Community Hero Award
The winner of this category is selected by an online public vote.
Glitta is the founder of the Coastal Twist Festival, an inclusive arts and culture festival that represents the diversity of genders, cultures, abilities, classes, ages, sexualities and First Nations. In just 12 months Glitta put her creative vision to challenge stereotypes and foster new perceptions of the Central Coast into practice, bringing close to 50 world class fringe artists to the region for the festival.
Over three days the inaugural Coastal Twist Festival exceeded its projected attendance of 2,000 visitors with around 8,000 people participating across the peninsula. The impact of the festival on local communities, businesses, creatives and the broader community has been phenomenal.
A festival of this curation, calibre and originality would usually take a team of 15 paid producers to deliver. In a region which has never before hosted a festival celebrating such diversity, the opportunity has been ground-breaking and has brought much love and healing to marginalised communities.
Justine is a deafblind practitioner who tutors deafblind people in tactile communication. In 2014 Justine established a peer network for the deafblind members of the Hunter region. The group seeks to support deafblind members to build strong relationships, experience new things, reduce their isolation and boost their self-esteem and confidence.
Since then deafblind members of the group have participated in Harley Davidson motorbike rides, Hunter cheese and wine experiences, and swimming with sharks and rays. Justine has also organised workshops in health, wellness and technology using specialised communicative tools specific to these members of the community. The group also produced their own film to raise awareness of about deafblindness.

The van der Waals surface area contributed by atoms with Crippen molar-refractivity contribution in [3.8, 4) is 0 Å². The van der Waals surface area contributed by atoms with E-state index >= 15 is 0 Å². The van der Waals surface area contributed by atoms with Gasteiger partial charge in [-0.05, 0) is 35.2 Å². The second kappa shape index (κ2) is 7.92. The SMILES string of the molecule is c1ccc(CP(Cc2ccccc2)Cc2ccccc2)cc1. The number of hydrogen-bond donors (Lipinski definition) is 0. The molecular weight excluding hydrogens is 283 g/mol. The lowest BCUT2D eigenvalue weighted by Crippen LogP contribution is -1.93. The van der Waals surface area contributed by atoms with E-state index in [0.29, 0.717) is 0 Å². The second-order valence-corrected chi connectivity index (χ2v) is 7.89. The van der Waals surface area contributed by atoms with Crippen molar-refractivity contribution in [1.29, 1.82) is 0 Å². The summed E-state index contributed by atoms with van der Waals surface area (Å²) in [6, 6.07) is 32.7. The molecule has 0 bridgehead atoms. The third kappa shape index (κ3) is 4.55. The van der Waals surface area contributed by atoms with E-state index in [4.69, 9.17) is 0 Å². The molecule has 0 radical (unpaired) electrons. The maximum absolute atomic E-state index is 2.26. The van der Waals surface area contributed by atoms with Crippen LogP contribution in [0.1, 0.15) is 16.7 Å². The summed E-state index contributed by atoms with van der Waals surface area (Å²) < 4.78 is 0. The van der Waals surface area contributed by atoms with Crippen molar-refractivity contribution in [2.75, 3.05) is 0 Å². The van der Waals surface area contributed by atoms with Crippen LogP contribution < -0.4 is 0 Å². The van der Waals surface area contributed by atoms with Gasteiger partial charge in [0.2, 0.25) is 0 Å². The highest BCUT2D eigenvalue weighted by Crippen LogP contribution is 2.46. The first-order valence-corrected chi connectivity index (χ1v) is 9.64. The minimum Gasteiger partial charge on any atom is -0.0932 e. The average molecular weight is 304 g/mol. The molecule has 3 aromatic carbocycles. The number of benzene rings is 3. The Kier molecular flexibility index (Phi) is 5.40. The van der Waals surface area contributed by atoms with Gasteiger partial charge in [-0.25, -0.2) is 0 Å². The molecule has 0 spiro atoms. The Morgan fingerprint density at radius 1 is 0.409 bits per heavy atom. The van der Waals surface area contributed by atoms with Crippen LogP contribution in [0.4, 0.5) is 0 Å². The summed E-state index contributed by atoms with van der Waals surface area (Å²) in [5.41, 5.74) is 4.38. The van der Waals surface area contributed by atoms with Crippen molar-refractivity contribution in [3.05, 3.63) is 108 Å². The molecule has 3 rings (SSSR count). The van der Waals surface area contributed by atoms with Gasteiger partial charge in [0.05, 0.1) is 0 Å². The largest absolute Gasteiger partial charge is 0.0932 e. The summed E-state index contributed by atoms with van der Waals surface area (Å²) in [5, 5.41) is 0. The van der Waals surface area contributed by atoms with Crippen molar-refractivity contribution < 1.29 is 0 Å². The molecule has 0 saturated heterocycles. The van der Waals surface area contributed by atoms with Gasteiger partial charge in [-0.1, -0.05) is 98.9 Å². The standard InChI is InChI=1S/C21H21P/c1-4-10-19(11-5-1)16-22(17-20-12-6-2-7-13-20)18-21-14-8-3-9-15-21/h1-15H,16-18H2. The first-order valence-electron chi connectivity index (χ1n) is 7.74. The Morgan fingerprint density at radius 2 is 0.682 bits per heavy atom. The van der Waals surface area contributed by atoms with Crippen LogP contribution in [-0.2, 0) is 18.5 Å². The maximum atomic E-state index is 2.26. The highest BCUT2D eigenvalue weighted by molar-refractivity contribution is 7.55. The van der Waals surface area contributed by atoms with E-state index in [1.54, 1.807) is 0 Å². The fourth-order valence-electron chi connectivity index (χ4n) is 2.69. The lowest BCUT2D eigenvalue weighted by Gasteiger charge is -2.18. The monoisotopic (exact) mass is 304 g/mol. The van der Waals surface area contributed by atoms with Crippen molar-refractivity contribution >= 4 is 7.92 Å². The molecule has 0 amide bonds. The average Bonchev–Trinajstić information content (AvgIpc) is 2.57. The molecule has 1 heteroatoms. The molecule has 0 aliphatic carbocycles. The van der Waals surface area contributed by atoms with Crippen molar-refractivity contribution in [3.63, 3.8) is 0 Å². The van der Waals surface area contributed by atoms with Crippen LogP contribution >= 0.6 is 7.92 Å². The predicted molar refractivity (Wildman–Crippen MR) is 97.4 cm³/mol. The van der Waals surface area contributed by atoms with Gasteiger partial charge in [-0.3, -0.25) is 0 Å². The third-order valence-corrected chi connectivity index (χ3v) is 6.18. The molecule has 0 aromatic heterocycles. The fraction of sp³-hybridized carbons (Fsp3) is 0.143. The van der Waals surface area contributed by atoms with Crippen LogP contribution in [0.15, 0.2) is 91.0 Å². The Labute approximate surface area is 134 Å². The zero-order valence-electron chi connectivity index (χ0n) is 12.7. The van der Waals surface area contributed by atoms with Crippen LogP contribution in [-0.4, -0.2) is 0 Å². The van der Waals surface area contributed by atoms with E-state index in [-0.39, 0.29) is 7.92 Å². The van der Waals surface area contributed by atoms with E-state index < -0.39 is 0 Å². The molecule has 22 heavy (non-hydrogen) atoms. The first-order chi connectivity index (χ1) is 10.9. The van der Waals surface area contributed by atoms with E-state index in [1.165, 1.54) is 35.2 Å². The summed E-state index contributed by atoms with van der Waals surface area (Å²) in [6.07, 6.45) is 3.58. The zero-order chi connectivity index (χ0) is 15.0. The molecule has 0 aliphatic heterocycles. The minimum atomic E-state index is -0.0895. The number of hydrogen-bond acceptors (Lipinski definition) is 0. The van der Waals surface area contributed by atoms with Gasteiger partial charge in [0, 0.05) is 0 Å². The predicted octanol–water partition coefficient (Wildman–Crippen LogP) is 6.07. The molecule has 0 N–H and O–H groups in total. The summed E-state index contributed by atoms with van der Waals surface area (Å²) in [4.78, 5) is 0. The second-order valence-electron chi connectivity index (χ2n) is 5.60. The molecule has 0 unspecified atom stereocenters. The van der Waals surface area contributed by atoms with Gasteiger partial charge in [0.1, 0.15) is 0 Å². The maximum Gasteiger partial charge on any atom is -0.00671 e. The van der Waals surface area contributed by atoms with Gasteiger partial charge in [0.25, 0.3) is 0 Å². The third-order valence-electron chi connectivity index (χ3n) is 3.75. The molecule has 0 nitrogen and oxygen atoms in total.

Most recently she has been an integral part of Community Disability Alliance Hunter’s project to develop the communication and social skills of deafblind residents of a large residential centre, so that they can transition to smaller group homes.
Kay has worked tirelessly to support women experiencing disadvantage, especially in the domestic violence sector. She has volunteered years of service as an advocate for social and gender equity since her best-selling memoir on domestic abuse, Perfect Stranger: A True Story was published in 2012.
Kay teamed up with two lawyers to build a specialised legal service to empower women leaving abusive marriages. Through compassionate counselling borne from lived experience, Kay has inspired and supported hundreds of women and continues to lobby for policy and legislative change for high-risk recidivist sex offender law reform. She is the valued patron of two women's shelters, and an ambassador for DVNSW.
Kay is also a dedicated fundraiser, having raised millions of dollars for medical research particularly for women’s health. Her passion is to engage, educate and enhance the status of social justice in Australia. Kay is also a stage four cancer survivor.
Theresa was a single mum in her early 20s when she saw an opportunity to support other families also doing it tough, by sourcing donations of baby food and Christmas gifts to give to charities.
In 2009 Theresa started Agape Outreach to support people in need in the Byron Shire, Tweed Shire and Gold Coast. More than ten years on Agape serves nearly 10,000 meals to homeless people every year.
Agape has over 70 volunteers and a venue where they coordinate food hampers from rescued foods for families in need. The organisation also runs free training classes on life skills such as cooking, budgeting, life coaching, and relationship management.
As well as caring for her own children, Theresa has been a foster carer to 155 children. Theresa runs Agape Outreach full time without a wage providing emotional, social and financial support to many.